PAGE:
Review: Polpo, Bristol


Another week, another London stalwart arrives in this fine city of ours. This time it’s the turn of Polpo, long famed for its top notch Venetian tapas and casual swanky vibe.

They’ve managed to recreate their London chic on Whiteladies Road, with a classic decor which reminded me more of a French bistro than what you’d expect from an Italian restaurant, but then this is a different take on Italian food than you may be used to.


The menu at Polpo is based around cicheti  (bar snacks) and small plates to share rather than any sizeable bowls of pasta – sharing and sampling is the style here.

We started our evening with a classic Aperol Spritz (£7) and some deep fried olives (£3), which we’d already heard several people rave about, and we weren’t disappointed. The olives arrived warm, breadcrumbed and stuffed with anchovy – these were salty little bundles of joy, and I could have eaten another plate of them to myself. They went perfectly with the crisp & bitter Aperol Spritz, and the only downside was that our other cicheti order of marinated baby octopuses (£3) wasn’t anywhere near as interesting.


Next up were up our small plates. Again this was a bit of a mixed bag, and all the dishes I was particularly excited about didn’t quite deliver, whereas those I was more on the fence with were bloody lovely.

The fritto misto (£9) came out looking fairly beige, which to be fair you’d expect from a plate of battered seafood, but the batter and shellfish in the dish were both very bland and unseasoned – a good squeeze of lemon and shaking of salt helped, but overall I was disappointed that this dish didn’t live up to expectation, when it could have been one of the stars of the menu.


We had better luck with our white anchovy & smoked mozarella pizzette (£7), which perfectly balanced the flavours of the slightly vinegary fish with the creamy, smoky cheese – the dough was also nice and light, and the whole thing managed to stay on the right side of full-flavoured without being too much.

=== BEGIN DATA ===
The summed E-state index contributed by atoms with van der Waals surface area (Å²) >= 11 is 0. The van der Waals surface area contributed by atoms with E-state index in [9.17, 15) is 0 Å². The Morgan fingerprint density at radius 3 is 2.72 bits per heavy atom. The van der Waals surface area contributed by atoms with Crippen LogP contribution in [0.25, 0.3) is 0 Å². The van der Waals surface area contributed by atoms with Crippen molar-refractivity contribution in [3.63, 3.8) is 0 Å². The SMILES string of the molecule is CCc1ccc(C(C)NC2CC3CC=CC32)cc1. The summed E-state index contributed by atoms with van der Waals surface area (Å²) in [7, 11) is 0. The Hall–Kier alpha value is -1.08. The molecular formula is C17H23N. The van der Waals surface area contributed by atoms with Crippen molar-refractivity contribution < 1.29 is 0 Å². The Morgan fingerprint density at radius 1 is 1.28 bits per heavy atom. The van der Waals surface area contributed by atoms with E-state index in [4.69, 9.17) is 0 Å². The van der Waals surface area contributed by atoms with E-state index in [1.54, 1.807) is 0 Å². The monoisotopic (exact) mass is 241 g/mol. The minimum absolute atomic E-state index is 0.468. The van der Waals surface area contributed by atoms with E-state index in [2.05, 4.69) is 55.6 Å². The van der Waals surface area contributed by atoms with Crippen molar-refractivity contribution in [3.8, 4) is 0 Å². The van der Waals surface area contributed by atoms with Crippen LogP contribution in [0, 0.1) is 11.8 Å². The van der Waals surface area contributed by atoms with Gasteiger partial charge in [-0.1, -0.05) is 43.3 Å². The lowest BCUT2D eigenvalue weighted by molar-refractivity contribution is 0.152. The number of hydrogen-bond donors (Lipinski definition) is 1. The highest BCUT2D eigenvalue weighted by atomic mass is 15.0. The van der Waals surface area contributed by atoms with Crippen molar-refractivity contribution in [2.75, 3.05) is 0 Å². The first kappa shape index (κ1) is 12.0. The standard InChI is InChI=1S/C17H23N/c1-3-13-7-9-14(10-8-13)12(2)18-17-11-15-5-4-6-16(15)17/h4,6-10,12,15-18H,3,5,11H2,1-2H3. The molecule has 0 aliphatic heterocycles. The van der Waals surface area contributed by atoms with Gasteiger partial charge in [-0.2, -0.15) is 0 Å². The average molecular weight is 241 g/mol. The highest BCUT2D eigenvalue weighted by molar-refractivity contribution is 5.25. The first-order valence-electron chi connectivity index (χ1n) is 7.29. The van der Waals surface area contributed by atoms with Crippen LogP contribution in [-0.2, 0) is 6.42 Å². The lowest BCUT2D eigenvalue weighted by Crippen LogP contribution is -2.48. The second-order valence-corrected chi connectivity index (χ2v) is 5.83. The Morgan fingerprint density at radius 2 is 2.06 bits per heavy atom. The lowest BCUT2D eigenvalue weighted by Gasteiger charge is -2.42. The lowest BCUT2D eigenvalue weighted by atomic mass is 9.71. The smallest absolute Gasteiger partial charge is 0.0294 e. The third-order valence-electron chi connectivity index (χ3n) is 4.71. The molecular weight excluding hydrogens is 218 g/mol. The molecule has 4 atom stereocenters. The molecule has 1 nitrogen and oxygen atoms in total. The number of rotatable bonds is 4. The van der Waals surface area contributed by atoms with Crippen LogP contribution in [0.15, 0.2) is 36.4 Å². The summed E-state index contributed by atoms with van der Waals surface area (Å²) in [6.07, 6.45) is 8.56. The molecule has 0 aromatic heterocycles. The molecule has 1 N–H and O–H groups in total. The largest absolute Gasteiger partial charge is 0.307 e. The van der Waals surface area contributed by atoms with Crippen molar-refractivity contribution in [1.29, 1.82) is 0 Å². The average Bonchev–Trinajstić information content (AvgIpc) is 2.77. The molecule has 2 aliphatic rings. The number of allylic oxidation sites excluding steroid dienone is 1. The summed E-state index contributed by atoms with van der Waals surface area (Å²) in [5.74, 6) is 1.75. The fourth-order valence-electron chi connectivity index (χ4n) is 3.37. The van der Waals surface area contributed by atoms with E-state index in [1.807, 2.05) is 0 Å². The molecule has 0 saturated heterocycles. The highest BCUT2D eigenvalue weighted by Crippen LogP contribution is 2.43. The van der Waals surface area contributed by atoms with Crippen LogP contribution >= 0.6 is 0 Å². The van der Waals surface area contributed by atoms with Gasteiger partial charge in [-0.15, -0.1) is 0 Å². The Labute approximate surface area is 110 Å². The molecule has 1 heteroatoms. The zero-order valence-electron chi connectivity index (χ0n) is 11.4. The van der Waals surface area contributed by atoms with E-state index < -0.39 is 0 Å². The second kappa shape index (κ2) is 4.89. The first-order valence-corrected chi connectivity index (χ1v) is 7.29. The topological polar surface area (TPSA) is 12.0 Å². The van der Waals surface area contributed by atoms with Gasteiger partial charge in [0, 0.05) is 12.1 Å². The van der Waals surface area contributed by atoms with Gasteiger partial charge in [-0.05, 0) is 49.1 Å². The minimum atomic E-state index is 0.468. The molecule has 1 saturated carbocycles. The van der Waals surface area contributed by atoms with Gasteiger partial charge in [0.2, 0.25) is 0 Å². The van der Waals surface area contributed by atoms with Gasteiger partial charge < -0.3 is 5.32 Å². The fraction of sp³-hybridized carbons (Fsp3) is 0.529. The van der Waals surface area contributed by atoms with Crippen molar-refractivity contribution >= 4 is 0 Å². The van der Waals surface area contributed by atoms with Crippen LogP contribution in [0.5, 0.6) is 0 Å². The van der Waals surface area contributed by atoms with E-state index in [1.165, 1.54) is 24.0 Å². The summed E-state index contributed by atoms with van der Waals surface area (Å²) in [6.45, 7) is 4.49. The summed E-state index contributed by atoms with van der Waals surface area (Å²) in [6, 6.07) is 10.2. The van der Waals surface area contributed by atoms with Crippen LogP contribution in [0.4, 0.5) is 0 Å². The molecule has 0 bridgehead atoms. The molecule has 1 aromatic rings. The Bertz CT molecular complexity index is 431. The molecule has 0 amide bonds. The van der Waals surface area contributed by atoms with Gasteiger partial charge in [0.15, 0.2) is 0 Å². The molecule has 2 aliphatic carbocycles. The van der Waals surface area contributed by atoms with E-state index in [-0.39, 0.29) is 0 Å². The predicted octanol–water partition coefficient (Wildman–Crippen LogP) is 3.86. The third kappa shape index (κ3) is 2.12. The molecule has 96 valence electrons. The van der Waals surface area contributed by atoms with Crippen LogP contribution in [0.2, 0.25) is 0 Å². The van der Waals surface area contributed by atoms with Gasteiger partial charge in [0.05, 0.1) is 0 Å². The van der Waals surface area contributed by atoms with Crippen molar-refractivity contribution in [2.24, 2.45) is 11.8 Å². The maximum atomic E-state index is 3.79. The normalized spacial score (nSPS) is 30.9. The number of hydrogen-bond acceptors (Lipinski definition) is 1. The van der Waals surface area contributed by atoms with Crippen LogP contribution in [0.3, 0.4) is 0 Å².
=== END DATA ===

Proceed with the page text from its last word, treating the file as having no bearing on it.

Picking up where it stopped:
We also really enjoyed the fish cakes (£8) – these were generous palm-sized balls of tightly rolled fish in a light crumb, and the caper & dill aioli dip which accompanied them was great too, although I could have done with more of it (I am quite greedy when it comes to condiments though).


On to more mixed joys – the octopus carpaccio (£8 – served with fennel, chilli and dill) was okay; the salads were very tasty. We went for the zucchini, parmesan and basil (£5 – and as you can see, was totally covered in parmesan, much to my excitement) and the pea, feta, radish and mint salad (£6), which was one of my favourites of the whole meal oddly enough, benefitting from a great mix of fresh ingredients, spot on seasoning and generally nice flavours & textures.

Last up from our mighty selection were the meatballs – we ordered two types just to be thorough (ever the professionals), and the lamb & pistachio ones (£7) were lush, but the spicy pork & fennel (£6) were a bit too heavy-handed with the fennel for our tastes, and not ballsy enough with the chilli.


We finished our feast with some digestifs and some reassuringly small desserts (although at £5, you might be expecting a little more from your tiramisu than for it to arrive in a small glass), the ricotta doughnuts (£3) being a particular hit.

Service was excellent throughout the evening, and despite a couple of let-downs we still left with the warm and fuzzies. Although at this sort of price point, I’d expect there to be more consistency, especially with the seafood elements, which for us were the least interesting part of our meal.

I’d definitely come back to Polpo, although I think I’m more likely to do it in the guise of a barfly, munching my way through more of those deep fried olives and trying out the rest of the cicheti and pizzette menus and knocking back a few of those damn fine Aperol Spritzs.

Polpo Bristol
50 Whiteladies Road

Disclaimer doodle: We received this meal free of charge, but in no way did it impact on our opinion, and we did not have to show any review copy in advance.


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